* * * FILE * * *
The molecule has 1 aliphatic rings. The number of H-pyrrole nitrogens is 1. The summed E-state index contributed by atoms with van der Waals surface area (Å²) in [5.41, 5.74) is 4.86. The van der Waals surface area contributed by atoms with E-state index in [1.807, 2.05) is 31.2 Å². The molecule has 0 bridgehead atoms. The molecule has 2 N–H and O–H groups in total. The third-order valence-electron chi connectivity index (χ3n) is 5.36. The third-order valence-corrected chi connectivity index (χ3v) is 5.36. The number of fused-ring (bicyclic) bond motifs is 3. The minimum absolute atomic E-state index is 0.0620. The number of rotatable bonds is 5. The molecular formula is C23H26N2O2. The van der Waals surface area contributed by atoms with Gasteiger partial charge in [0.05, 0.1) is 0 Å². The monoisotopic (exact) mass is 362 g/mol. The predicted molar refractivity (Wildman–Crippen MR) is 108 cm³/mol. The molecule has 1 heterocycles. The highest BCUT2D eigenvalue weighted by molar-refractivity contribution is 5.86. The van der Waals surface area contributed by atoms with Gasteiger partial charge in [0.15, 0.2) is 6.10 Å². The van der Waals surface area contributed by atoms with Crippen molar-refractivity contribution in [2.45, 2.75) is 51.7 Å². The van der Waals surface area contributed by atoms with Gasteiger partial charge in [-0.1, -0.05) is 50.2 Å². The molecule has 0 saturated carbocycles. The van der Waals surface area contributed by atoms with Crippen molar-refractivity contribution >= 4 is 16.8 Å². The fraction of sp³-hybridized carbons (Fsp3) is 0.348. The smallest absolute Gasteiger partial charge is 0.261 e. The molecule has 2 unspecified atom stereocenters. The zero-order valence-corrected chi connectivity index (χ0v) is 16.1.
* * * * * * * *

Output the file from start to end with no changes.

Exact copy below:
The molecule has 1 aliphatic rings. The number of H-pyrrole nitrogens is 1. The summed E-state index contributed by atoms with van der Waals surface area (Å²) in [5.41, 5.74) is 4.86. The van der Waals surface area contributed by atoms with E-state index in [1.807, 2.05) is 31.2 Å². The molecule has 0 bridgehead atoms. The molecule has 2 N–H and O–H groups in total. The third-order valence-electron chi connectivity index (χ3n) is 5.36. The third-order valence-corrected chi connectivity index (χ3v) is 5.36. The number of fused-ring (bicyclic) bond motifs is 3. The minimum absolute atomic E-state index is 0.0620. The number of rotatable bonds is 5. The molecular formula is C23H26N2O2. The van der Waals surface area contributed by atoms with Gasteiger partial charge in [0.05, 0.1) is 0 Å². The monoisotopic (exact) mass is 362 g/mol. The predicted molar refractivity (Wildman–Crippen MR) is 108 cm³/mol. The molecule has 1 heterocycles. The highest BCUT2D eigenvalue weighted by molar-refractivity contribution is 5.86. The van der Waals surface area contributed by atoms with Gasteiger partial charge in [0.15, 0.2) is 6.10 Å². The van der Waals surface area contributed by atoms with Crippen molar-refractivity contribution in [2.45, 2.75) is 51.7 Å². The van der Waals surface area contributed by atoms with Gasteiger partial charge in [-0.1, -0.05) is 50.2 Å². The molecule has 0 saturated carbocycles. The van der Waals surface area contributed by atoms with Crippen molar-refractivity contribution >= 4 is 16.8 Å². The fraction of sp³-hybridized carbons (Fsp3) is 0.348. The smallest absolute Gasteiger partial charge is 0.261 e. The molecule has 2 unspecified atom stereocenters. The zero-order valence-corrected chi connectivity index (χ0v) is 16.1.